The pony was a good one, well equal to twice the distance he would be called upon to cover this night. Senor Johnson managed him well. By long experience and a natural instinct he knew just how hard to push his mount, just how to keep inside the point where too rapid exhaustion of vitality begins.

Toward the hour of sunrise he drew rein to look about him. The desert, till now wrapped in the thousand little noises that make night silence, drew breath in preparation for the awe of the daily wonder. It lay across the world heavy as a sea of lead, and as lifeless; deeply unconscious, like an exhausted sleeper. The sky bent above, the stars paling. Far away the mountains seemed to wait. And then, imperceptibly, those in the east became blacker and sharper, while those in the west became faintly lucent and lost the distinctness of their outline. The change was nothing, yet everything. And suddenly a desert bird sprang into the air and began to sing.

Senor Johnson caught the wonder of it. The wonder of it seemed to him wasted, useless, cruel in its effect. He sighed impatiently, and drew his hand across his eyes.

The desert became grey with the first light before the glory. In the illusory revealment of it Senor Johnson's sharp frontiersman's eyes made out an object moving away from him in the middle distance. In a moment the object rose for a second against the sky line, then disappeared. He knew it to be the buckboard, and that the vehicle had just plunged into the dry bed of an arroyo.

Immediately life surged through him like an electric shock. He unfastened the riata from its sling, shook loose the noose, and moved forward in the direction in which he had last seen the buckboard.

At the top of the steep little bank he stopped behind the mesquite, straining his eyes; luck had been good to him. The buckboard had pulled up, and Brent Palmer was at the moment beginning a little fire, evidently to make the morning coffee.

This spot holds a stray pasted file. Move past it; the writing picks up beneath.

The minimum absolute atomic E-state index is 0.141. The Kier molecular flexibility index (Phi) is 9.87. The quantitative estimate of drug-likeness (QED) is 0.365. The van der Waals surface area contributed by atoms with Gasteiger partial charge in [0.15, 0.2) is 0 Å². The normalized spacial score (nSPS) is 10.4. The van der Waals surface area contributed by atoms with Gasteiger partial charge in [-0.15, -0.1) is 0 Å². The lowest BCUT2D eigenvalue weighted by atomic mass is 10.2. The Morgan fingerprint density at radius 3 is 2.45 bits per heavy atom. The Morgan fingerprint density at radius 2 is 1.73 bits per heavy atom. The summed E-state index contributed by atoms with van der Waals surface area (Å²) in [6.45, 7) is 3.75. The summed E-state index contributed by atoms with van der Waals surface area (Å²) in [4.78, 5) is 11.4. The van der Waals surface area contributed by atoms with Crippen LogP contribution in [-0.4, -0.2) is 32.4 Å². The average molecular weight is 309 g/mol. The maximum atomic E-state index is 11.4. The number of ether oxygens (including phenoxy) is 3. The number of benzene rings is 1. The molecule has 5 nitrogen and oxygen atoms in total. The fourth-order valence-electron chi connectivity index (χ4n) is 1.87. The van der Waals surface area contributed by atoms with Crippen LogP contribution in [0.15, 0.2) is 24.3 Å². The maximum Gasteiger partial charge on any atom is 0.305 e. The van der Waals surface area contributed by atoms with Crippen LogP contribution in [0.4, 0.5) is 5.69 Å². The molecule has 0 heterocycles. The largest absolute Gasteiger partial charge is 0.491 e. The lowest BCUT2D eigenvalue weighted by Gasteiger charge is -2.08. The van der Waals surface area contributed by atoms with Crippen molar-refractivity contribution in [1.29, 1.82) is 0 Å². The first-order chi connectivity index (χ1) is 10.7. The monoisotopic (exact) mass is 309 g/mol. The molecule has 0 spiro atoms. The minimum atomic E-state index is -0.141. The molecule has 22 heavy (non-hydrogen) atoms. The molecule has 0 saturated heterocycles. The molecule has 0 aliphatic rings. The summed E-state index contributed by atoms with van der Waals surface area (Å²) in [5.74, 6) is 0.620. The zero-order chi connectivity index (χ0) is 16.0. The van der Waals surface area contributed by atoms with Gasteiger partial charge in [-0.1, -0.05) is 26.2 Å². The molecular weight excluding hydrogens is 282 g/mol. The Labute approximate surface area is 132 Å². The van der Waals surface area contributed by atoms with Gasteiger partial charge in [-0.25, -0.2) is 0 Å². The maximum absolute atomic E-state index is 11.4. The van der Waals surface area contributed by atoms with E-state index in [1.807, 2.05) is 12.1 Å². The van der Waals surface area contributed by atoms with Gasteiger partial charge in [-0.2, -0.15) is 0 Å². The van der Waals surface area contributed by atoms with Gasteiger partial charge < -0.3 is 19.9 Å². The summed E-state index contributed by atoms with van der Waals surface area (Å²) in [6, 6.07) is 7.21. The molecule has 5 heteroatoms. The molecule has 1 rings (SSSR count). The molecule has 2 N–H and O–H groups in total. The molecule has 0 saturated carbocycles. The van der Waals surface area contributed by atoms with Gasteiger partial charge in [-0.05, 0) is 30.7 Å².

Senor Johnson struck spurs to his horse and half slid, half fell, clattering, down the steep clay bank almost on top of the couple below.

Estrella screamed. Brent Palmer jerked out an oath, and reached for his gun. The loop of the riata fell wide over him, immediately to be jerked tight, binding his arms tight to his side.

The bronco-buster, swept from his feet by the pony's rapid turn, nevertheless struggled desperately to wrench himself loose. Button, intelligent at all rope work, walked steadily backward, step by step, taking up the slack, keeping the rope tight as he had done hundreds of times before when a steer had struggled as this man was struggling now. His master leaped from the saddle and ran forward. Button continued to walk slowly back. The riata remained taut. The noose held.

Brent Palmer fought savagely, even then. He kicked, he rolled over and over, he wrenched violently at his pinioned arms, he twisted his powerful young body from Senor Johnson's grasp again and again. But it was no use. In less than a minute he was bound hard and fast. Button promptly slackened the rope. The dust settled. The noise of the combat died. Again could be heard the single desert bird singing against the dawn.